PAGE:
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Sunday, December 25, 2011

India's chances Down Under



It has been a longtime since India gained independence from its erstwhile masters Britain. In those 60 odd years, India has had its fair share of problems, but one fact that unites the entire nation from rich to poor and all religions is the game invented by British empire called cricket. Let it be on the streets of Mumbai, Delhi, Bangalore and all other places, Indian fans danced with joy, when the great hope of the entire nation, Indian cricket team won the WC in 2011. Now, at the end of the year, the question on every Indian cricket fan's lips is can the Indian team under Dhoni's able leadership do what has looked improbable for the last 65 years, which is to win a test series down under in Australia. If the Indian team is able to achieve the goal of beating Australia in their own backyard, about 1.2 billion cricket crazy fans will again dance with joy on the streets of India.

The Indian team is embarking on a trip to Australia, when on paper the opposition has an unsettled side. Compared to the great Aussie sides of the past, the present line-up has a callow bowling line-up,  the top order batsmen too are inexperienced, the middle-order consisting of Punter, Clarke, Huss and Haddn have the experience, but it can be said that the likes of Punter and Huss are coming to the end of their illustrious careers. So from outside, it looks like it is India's best chance of winning in OZ, since coming close to a test series win against a Packer less Australian side in 77/78 and against a weak Australian team in 85/86. In 85/86, India were a bit unlucky not to win at MCG, as rain reportedly robbed them of a certain victory.

The signs of a side in decline was very much evident last year in the Ashes, as even after gaining a vital first innings lead at Gabba,we saw England raking up 517 for 1  which was followed by three innings defeats. In-fact, after the match got over at Gabba, even as a England fan for sometime I felt blank as I grew up watching Aussies ruthlessly dismantle every opponent they came across, but this Australian side is different as their body language seems to be of a defeatist team. If anything, the Australian team has got weaker since the thrashing they got at the hands of England last year and worse, they have been ravaged by injuries to key bowlers. Yes, they showed a bit of fighting spirit in the Safferland, when a Cummins inspired Australia beat Saffers at Wanderers, but a shock loss to the Kiwis at Hobart is something that I wouldn't have envisaged even in my wildest dreams.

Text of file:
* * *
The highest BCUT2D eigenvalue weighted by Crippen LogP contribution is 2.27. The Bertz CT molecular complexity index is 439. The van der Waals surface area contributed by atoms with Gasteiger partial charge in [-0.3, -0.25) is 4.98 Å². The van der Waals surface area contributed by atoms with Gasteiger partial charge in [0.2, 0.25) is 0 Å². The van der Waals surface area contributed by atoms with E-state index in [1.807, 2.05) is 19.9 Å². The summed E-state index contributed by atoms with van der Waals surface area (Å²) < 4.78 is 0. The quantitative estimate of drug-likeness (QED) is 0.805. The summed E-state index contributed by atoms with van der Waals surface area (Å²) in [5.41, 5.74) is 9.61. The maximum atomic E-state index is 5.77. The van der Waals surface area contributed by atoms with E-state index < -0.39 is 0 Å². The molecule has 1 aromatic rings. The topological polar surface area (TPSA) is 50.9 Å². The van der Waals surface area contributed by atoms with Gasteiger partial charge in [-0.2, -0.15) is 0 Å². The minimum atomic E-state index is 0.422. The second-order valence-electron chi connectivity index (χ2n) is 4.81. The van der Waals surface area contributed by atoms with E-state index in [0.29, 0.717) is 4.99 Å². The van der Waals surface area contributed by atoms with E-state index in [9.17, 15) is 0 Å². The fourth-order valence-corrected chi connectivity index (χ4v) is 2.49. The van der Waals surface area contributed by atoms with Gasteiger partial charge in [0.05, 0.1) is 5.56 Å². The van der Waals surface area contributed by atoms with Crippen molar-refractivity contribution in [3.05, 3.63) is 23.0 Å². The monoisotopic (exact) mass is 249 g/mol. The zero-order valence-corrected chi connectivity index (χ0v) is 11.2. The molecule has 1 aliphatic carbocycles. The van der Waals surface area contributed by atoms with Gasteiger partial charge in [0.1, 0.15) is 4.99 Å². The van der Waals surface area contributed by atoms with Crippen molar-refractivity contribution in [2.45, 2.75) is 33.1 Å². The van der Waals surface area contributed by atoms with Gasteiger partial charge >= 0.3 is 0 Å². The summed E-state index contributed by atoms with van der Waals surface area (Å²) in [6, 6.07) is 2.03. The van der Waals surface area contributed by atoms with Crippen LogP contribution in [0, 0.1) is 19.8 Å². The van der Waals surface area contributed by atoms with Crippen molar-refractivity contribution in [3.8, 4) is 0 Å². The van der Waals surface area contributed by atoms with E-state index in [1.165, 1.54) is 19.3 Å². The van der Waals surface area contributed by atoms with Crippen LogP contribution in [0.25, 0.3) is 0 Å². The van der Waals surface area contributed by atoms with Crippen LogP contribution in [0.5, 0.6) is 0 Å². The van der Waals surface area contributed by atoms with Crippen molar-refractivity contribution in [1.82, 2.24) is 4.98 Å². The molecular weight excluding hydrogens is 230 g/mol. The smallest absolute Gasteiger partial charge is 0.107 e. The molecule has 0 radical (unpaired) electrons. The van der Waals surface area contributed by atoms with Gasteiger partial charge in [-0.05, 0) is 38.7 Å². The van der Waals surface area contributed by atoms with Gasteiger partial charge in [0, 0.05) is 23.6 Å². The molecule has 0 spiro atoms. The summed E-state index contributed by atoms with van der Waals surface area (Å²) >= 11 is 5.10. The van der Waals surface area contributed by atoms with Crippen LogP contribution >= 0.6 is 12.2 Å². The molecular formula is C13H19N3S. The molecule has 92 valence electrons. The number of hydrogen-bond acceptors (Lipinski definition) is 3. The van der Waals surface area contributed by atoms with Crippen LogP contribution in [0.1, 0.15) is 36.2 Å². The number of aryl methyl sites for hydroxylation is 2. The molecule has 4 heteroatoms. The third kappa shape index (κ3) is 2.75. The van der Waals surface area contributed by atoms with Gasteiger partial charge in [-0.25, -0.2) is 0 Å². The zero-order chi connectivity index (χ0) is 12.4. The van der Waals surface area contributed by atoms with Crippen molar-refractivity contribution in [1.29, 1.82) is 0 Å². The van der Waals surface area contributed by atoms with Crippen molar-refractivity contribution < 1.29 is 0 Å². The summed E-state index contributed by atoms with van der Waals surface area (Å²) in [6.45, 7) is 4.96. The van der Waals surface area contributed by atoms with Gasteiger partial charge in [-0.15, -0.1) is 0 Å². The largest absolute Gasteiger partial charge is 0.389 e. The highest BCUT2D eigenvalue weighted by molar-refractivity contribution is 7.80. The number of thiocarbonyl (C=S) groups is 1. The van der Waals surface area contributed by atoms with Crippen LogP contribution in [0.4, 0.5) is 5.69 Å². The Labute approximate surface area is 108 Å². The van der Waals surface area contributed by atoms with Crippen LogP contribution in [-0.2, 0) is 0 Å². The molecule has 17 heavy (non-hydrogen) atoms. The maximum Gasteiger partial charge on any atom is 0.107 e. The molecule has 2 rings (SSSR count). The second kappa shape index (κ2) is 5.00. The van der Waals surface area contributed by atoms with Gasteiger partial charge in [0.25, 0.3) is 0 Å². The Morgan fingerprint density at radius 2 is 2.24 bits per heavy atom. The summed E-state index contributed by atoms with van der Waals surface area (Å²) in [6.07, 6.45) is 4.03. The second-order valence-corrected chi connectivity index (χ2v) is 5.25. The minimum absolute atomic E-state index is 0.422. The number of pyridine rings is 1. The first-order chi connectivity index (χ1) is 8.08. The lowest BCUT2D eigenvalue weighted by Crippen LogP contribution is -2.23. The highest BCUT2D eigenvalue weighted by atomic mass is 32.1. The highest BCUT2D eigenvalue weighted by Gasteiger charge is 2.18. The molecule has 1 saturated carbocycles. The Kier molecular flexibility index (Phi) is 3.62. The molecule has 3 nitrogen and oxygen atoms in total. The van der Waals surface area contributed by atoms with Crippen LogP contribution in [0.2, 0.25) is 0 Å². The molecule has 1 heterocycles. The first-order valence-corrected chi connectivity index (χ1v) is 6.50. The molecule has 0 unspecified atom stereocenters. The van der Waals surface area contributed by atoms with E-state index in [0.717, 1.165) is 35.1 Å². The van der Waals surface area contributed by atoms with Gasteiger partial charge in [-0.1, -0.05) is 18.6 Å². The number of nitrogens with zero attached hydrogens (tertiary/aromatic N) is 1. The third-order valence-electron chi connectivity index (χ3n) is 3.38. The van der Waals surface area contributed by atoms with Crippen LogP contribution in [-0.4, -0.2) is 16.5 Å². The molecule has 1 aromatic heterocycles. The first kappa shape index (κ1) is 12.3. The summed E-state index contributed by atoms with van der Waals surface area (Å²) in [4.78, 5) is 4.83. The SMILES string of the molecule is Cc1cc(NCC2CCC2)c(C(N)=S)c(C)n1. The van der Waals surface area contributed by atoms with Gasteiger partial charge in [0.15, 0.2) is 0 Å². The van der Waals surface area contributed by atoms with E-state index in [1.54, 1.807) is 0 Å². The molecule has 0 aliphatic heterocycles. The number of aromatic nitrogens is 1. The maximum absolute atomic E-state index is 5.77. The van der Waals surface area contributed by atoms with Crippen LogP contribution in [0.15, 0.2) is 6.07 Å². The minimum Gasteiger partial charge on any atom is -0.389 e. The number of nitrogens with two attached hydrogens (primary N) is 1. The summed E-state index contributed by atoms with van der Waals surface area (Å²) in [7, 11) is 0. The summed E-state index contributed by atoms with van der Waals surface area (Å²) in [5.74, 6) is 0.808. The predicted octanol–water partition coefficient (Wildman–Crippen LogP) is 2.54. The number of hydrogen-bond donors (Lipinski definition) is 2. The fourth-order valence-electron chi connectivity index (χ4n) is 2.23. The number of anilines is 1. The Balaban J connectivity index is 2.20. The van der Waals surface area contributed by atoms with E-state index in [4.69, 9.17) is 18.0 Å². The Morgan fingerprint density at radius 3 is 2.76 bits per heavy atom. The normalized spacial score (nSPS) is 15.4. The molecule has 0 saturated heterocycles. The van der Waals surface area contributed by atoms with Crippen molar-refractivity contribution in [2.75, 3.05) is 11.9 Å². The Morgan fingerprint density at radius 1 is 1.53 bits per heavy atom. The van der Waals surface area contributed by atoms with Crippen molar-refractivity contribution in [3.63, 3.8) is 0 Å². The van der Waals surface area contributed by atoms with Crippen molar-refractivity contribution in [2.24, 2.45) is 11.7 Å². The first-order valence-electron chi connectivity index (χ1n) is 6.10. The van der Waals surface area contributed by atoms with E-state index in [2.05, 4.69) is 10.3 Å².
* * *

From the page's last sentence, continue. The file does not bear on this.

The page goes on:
So can India finally win a series in OZ after nine failed attempts? The problem for India is, just like Australia, they too have their own share of problems, especially in the bowling department. Last year, England won on the back of a very good pace attack, but if I look at the Indian team, I won't feel confident that a pace attack consisting of Zaheer, Ishant and Yadav will help them to win a test series down under. The batting line-up looks strong on paper, but even though veterans like SRT, Sehwag, VVS and Dravid have toured Australia innumerable times, it will always take a bit of time to adjust to the conditions in Australia. They all have the pedigree to do very well in Australia, but they have to acclimatise to the conditions quickly. The biggest worry for India though is, do they have the attack to take 20 wickets.

Without wasting anymore time, let us look at certain key factors like conditions in Australia, Indian pace attack, India's much vaunted batting line-up and what can be the strategies India can look at to defeat the Australian team

A bit of luck at MCG and WACA

I reckon India definitely need a bit of luck with the toss at MCG and WACA, as their pace attack just may lack the firepower to take 20 wickets. On the first day, MCG can assist the seam bowlers with a bit of movement off the pitch. If the cloud cover is there, it will be even better. The wicket does flatten out as the game progresses and helps bowlers to get reverse swing. First day though is the key for India, so bowling first can help. Last year, England led brilliantly by Anderson ripped through Australian batting line-up with incisive bowling in helpful conditions.